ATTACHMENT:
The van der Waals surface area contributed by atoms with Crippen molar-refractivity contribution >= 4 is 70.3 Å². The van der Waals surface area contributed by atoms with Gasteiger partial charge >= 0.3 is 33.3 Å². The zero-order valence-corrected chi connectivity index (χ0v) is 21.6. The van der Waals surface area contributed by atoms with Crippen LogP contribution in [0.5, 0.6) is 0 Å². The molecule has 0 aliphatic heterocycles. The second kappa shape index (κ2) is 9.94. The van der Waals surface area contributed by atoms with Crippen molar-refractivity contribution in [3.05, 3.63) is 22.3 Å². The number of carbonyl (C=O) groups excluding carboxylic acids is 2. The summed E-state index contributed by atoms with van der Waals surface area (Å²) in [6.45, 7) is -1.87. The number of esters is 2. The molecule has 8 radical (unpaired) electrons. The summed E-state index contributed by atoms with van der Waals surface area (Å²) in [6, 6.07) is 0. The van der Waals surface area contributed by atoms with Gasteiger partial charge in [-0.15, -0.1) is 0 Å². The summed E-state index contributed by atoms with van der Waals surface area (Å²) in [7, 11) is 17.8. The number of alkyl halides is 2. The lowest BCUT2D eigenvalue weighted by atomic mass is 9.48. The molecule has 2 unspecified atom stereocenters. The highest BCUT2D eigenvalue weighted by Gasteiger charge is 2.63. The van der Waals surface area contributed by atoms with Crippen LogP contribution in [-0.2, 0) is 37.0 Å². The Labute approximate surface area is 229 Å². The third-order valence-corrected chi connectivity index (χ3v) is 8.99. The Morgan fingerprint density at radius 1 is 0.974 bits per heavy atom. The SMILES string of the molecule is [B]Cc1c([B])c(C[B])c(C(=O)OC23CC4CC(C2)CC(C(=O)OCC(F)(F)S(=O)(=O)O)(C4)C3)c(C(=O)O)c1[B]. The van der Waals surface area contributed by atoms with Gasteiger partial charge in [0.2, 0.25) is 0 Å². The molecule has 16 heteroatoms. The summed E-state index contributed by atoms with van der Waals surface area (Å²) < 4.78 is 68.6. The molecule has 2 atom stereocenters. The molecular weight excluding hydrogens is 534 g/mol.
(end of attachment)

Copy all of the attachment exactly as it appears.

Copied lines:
The van der Waals surface area contributed by atoms with Crippen molar-refractivity contribution >= 4 is 70.3 Å². The van der Waals surface area contributed by atoms with Gasteiger partial charge >= 0.3 is 33.3 Å². The zero-order valence-corrected chi connectivity index (χ0v) is 21.6. The van der Waals surface area contributed by atoms with Crippen LogP contribution in [0.5, 0.6) is 0 Å². The molecule has 0 aliphatic heterocycles. The second kappa shape index (κ2) is 9.94. The van der Waals surface area contributed by atoms with Crippen molar-refractivity contribution in [3.05, 3.63) is 22.3 Å². The number of carbonyl (C=O) groups excluding carboxylic acids is 2. The summed E-state index contributed by atoms with van der Waals surface area (Å²) in [6.45, 7) is -1.87. The number of esters is 2. The molecule has 8 radical (unpaired) electrons. The summed E-state index contributed by atoms with van der Waals surface area (Å²) in [6, 6.07) is 0. The van der Waals surface area contributed by atoms with Gasteiger partial charge in [-0.15, -0.1) is 0 Å². The summed E-state index contributed by atoms with van der Waals surface area (Å²) in [7, 11) is 17.8. The number of alkyl halides is 2. The lowest BCUT2D eigenvalue weighted by atomic mass is 9.48. The molecule has 2 unspecified atom stereocenters. The highest BCUT2D eigenvalue weighted by Gasteiger charge is 2.63. The van der Waals surface area contributed by atoms with Crippen LogP contribution in [-0.2, 0) is 37.0 Å². The Labute approximate surface area is 229 Å². The third-order valence-corrected chi connectivity index (χ3v) is 8.99. The Morgan fingerprint density at radius 1 is 0.974 bits per heavy atom. The SMILES string of the molecule is [B]Cc1c([B])c(C[B])c(C(=O)OC23CC4CC(C2)CC(C(=O)OCC(F)(F)S(=O)(=O)O)(C4)C3)c(C(=O)O)c1[B]. The van der Waals surface area contributed by atoms with Gasteiger partial charge in [0.2, 0.25) is 0 Å². The molecule has 16 heteroatoms. The summed E-state index contributed by atoms with van der Waals surface area (Å²) < 4.78 is 68.6. The molecule has 2 atom stereocenters. The molecular weight excluding hydrogens is 534 g/mol.